I thought it might be good to share one last dose of Christmas cheer before we usher in the new year. On New Year’s Day, my sister gave me her Christmas present. I visited her in Baltimore where she lives and she and my brother-in-law and I set out for a walk at dusk. She said she wanted to show me something. When we were nearby, she had me close my eyes and guided me the rest of the way. When I opened my eyes, this is what I saw:
Apparently, Baltimore’s 34th Street has been lighting up every house on one block since 1947. They even string lights above the street, connecting the houses and creating a canopy of light. I am usually the first to opine that we guzzle too much energy at Christmas, but this street does an amazing public service. This one hardly does it justice: you can check out more pictures here. Thousands of people come each year to see the lights and bask in their glow. These families work with their neighbors to put on a show for the rest of us out of the kindness of their hearts. Not every house needs a light display when a block like this can carry the torch for all of us. It couldn’t be more lovely, or more Slow Christmas.
It was the perfect present. I was feeling a sense of January foreboding, and not ready for the break from routine to end. I was in a decidedly un-magical place. But when I opened my eyes, I forgot all about the foreboding and the to-do-ing. It was freezing out, but I felt surrounded by beauty, cheer, and goodwill. And best of all was the feeling that my sister really “got” me. Even when scheduling got tricky, she didn’t take no for an answer, because she knew I would love it. And she was right. In a sense, it was my very own miracle on 34th Street.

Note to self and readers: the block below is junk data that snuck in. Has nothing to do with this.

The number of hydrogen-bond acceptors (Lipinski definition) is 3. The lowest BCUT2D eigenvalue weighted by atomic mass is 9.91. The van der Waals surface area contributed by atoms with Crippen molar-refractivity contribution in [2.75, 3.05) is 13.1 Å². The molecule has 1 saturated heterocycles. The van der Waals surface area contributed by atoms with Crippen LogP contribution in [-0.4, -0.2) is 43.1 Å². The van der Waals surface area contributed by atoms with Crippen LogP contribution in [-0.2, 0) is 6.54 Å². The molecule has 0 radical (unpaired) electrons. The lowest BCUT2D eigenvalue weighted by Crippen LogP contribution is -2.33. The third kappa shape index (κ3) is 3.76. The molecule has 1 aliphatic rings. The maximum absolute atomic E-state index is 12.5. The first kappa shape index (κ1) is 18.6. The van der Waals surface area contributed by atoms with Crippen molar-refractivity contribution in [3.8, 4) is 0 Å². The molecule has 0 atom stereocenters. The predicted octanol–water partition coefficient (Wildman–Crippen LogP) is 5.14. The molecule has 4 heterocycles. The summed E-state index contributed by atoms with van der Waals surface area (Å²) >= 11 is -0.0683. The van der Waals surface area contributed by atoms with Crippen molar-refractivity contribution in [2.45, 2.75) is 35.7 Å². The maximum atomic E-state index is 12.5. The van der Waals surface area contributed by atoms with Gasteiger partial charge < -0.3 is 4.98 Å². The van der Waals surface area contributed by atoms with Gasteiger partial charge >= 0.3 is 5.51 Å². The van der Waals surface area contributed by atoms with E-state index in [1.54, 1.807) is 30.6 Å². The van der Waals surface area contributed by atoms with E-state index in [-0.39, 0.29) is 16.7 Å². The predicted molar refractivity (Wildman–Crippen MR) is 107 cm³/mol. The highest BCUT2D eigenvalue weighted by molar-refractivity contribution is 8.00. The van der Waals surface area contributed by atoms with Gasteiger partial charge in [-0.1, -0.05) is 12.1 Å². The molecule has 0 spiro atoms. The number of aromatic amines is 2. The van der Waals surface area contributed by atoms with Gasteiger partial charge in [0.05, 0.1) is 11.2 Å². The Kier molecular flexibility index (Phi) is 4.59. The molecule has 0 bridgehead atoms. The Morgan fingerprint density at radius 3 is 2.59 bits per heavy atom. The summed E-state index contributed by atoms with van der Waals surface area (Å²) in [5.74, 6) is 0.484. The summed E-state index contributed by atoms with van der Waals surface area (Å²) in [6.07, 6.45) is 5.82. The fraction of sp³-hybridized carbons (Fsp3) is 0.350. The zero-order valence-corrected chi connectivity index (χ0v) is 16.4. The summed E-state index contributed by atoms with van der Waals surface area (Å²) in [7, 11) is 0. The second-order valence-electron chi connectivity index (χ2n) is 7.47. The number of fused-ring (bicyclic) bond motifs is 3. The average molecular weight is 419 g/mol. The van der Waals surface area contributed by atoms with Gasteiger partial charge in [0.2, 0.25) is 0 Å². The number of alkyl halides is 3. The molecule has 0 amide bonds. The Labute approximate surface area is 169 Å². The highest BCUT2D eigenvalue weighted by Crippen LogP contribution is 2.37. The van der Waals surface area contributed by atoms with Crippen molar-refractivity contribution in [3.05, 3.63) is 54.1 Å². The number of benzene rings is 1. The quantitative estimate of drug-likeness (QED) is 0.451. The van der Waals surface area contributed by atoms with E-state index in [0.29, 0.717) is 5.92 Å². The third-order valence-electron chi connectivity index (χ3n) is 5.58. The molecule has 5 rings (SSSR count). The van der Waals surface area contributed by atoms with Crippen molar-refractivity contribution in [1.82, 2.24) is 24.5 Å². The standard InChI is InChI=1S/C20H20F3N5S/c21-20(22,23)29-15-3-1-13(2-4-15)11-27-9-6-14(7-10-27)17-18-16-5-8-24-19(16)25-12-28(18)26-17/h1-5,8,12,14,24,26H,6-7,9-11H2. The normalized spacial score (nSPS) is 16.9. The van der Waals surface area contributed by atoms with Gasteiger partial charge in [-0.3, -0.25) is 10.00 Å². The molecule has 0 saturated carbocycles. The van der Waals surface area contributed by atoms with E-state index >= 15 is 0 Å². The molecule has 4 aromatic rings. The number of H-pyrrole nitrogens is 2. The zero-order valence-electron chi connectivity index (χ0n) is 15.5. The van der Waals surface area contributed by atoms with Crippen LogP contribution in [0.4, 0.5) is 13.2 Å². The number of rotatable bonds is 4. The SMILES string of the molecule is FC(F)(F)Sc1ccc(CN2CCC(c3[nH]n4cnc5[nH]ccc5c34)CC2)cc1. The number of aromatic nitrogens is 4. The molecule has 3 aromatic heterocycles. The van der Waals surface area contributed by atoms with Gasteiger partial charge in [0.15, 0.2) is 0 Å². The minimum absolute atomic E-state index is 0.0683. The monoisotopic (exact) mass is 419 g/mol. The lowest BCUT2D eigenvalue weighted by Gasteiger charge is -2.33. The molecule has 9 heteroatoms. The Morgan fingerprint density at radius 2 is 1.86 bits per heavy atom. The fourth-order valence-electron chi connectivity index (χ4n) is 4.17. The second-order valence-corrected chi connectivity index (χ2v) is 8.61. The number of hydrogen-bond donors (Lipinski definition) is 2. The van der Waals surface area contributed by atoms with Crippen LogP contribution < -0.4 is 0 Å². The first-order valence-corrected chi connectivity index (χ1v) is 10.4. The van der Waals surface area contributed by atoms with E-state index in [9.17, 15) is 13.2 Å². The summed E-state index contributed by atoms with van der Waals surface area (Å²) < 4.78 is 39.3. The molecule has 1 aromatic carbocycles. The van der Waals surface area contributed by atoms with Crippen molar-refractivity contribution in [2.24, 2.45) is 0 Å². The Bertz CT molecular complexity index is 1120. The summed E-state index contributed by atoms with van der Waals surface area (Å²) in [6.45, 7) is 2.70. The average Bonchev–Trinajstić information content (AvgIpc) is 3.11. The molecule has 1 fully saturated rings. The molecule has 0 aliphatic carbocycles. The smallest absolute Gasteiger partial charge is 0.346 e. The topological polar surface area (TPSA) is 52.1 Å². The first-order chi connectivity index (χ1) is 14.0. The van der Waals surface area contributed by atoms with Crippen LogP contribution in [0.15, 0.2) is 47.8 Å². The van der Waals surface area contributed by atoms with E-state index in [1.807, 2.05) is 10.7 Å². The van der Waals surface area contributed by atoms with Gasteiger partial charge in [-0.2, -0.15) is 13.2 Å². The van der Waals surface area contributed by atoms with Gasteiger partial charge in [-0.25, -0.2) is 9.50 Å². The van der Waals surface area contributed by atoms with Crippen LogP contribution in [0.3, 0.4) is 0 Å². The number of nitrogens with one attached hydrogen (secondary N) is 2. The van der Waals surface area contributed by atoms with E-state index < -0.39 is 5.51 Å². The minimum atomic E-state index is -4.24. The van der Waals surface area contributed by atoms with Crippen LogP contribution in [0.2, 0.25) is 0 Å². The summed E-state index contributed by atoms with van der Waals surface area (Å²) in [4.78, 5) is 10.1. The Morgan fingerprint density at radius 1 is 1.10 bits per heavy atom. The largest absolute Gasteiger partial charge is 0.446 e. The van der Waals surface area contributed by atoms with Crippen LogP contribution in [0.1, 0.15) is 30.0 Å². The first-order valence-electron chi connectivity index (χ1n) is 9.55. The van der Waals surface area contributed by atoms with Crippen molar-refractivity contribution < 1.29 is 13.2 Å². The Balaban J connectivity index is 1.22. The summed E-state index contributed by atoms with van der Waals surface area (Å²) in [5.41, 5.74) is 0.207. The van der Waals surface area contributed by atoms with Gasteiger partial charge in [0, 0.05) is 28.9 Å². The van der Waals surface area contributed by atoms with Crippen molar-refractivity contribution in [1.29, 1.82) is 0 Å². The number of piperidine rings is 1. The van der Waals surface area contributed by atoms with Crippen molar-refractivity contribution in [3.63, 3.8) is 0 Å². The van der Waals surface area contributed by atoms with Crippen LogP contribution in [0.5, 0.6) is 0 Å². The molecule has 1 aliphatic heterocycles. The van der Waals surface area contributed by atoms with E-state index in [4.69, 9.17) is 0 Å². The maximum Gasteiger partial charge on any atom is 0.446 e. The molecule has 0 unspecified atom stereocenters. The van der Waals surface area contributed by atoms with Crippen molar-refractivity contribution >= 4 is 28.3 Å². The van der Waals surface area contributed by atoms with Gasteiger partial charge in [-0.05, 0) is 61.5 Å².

And with that, Happy New Year to all! Let’s keep Slow Christmas in our hearts all year long with these 3 steps:
1. When you notice your mind racing and making lists, stop. Take ten slow breaths in a row, counting all the way to five as you inhale, taking another 5 to exhale. This is almost a cliché at this point, but believe me when I tell you, there’s a reason it’s become one. Deep breaths actually send signals to your brain that trigger an “everything is okay now” response in your body. This gives you an opportunity to slow down and take stock.
2. Ask yourself, is this a situation where my need for speed is legitimate, i.e. am I being pursued by bears? As the original fast American would be the first to tell you, there are some things worth breaking a sweat for:
Paul Revere galloping, 1775
But, if you find that you’re rushing and you feel frantic, you may want to do a spot-check on your priorities. Your friends and loved ones will understand if you can’t make it to every social engagement, be on every committee, or make the perfect meal. There are times when perfect isn’t good enough, and good enough is just great.
3.Take a look at your to-do list. Cross 2 things off. Go on, do it. Then, see if anyone notices that you didn’t do them this year. It’s a hard lesson to swallow for those of us who pay attention to detail, or have a perfectionist streak. But if you’re serious about slowing down your year, you have to prioritize. Frankly, some errands are just more important than others.